Harvard University
Department of Philosophy
PhD, 2010
Brunswick, Maine, United States of America
  •  198
    The endowment tax puzzle
    Philosophy and Public Affairs 38 (3): 240-271. 2010.
    Unlike the traditional earnings tax which is based on the individual’s actual income, the endowment tax is based on the individual’s maximum potential income. The endowment tax raises a frightful prospect: an individual taxed according to her potential income as, say, a corporate lawyer might be forced to give up her preferred occupation as a philosophy professor and to work as a corporate lawyer in order to pay her taxes. Although this seems to be an impermissible intrusion on freedom, the cha…Read more
  •  150
    Our Choices, Our Wage Gap?
    Philosophical Topics 40 (1): 45-61. 2012.
    According to recent empirical studies, much, if not all, of the gender wage gap is attributable to individual choice. Women tend to choose lower-paying jobs and to prioritize family over career while men tend to do the opposite. This has led some policymakers to conclude that the gender wage gap does not require rectification. Although feminists have typically responded by refuting the empirical claim, I argue in this essay that they should also refute the normative claim. In particular, individ…Read more
  •  73
    Autarky as a moral baseline
    Canadian Journal of Philosophy 44 (2): 264-285. 2014.
    In his account of fairness in international trade, Aaron James distinguishes autarkic gains from the gains of trade. Since the autarkic gains are external to the practice of trade, James's account allows each country to keep these gains. The gains of trade, in contrast, must be distributed equally. This distinction suffers from three problems. First, James's autarkic adjustment not only allows inequalities to persist, but exacerbates and creates new ones. Second, there is no non-morally arbitrar…Read more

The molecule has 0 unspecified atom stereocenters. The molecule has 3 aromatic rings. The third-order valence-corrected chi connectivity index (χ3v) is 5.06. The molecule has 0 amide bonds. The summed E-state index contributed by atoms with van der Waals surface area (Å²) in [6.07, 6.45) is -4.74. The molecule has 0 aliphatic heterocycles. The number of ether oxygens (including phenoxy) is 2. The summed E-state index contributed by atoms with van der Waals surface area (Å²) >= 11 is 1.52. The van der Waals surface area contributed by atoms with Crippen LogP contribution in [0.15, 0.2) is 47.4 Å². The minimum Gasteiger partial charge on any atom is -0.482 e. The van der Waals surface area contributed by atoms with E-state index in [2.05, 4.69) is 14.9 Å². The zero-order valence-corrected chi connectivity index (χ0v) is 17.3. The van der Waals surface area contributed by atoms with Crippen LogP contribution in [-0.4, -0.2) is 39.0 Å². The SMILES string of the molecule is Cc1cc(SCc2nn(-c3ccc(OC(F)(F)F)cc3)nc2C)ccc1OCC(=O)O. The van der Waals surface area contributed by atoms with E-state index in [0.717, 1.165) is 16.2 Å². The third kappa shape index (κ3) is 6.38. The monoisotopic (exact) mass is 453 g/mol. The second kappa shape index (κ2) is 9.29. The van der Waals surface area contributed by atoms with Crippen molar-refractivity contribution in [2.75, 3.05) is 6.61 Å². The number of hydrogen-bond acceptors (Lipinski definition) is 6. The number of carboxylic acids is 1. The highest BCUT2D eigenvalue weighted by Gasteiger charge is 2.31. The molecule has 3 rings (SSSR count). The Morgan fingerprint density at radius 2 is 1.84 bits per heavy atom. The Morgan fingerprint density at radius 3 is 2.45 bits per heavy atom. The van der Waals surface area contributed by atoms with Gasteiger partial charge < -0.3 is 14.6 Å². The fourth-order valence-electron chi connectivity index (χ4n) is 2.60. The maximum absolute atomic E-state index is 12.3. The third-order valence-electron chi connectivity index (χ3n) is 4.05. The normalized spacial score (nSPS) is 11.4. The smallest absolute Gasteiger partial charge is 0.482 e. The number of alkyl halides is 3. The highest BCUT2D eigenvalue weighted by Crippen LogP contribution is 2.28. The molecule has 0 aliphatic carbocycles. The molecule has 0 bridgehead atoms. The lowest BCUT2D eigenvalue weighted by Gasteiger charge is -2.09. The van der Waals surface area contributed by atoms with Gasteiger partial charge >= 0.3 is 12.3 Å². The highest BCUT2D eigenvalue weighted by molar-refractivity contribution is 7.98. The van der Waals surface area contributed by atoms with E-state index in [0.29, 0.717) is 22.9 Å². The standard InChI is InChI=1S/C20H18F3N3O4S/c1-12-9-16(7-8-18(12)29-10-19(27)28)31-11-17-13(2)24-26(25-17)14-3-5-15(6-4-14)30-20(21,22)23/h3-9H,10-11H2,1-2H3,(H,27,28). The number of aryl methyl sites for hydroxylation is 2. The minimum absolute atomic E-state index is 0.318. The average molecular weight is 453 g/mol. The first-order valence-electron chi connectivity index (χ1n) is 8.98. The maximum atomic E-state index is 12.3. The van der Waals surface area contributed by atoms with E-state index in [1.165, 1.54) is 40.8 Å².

•  50
    Impersonal Envy and the Fair Division of Resources
    Philosophy and Public Affairs 46 (3): 269-292. 2018.
    Suppose you and I are dividing a cake between us. If you divide and I choose, then—under standard assumptions—the distribution will be not only fair, but also envy-free. That is, neither of us prefers the other slice. The question that interests me in this essay, however, is the relationship between envy and fairness. Specifically, is it merely a coincidence that the envy-free distribution is fair, or does envy-freeness capture something important about fairness? I argue that envy-freeness does …Read more
  •  35
    According to the trilemma claim, we cannot have all three of equality, Pareto, and freedom of occupational choice. In response to the trilemma, John Rawls famously sacrificed equality by introducing incentives. In contrast, GA Cohen and others argued that we can, in fact, have all three provided that individuals are properly motivated by an egalitarian ethos. The incentives debate, then, concerns the plausibility of the ethos solution versus the plausibility of the incentives solution. Considera…Read more
  •  2
    In this book Kristi A. Olson addresses the question of fair labor income distribution by proposing the solidarity solution, a new test she defines and defends. She takes as her starting point the envy test, discussed by the philosophers Ronald Dworkin and Philippe Van Parijs and by the economists Jan Tinbergen, Hal Varian, Marc Fleurbaey, Duncan Foley, and Serge-Christophe Kolm. According to the envy test, a distribution is fair when no one prefers someone else's circumstances to their own. Afte…Read more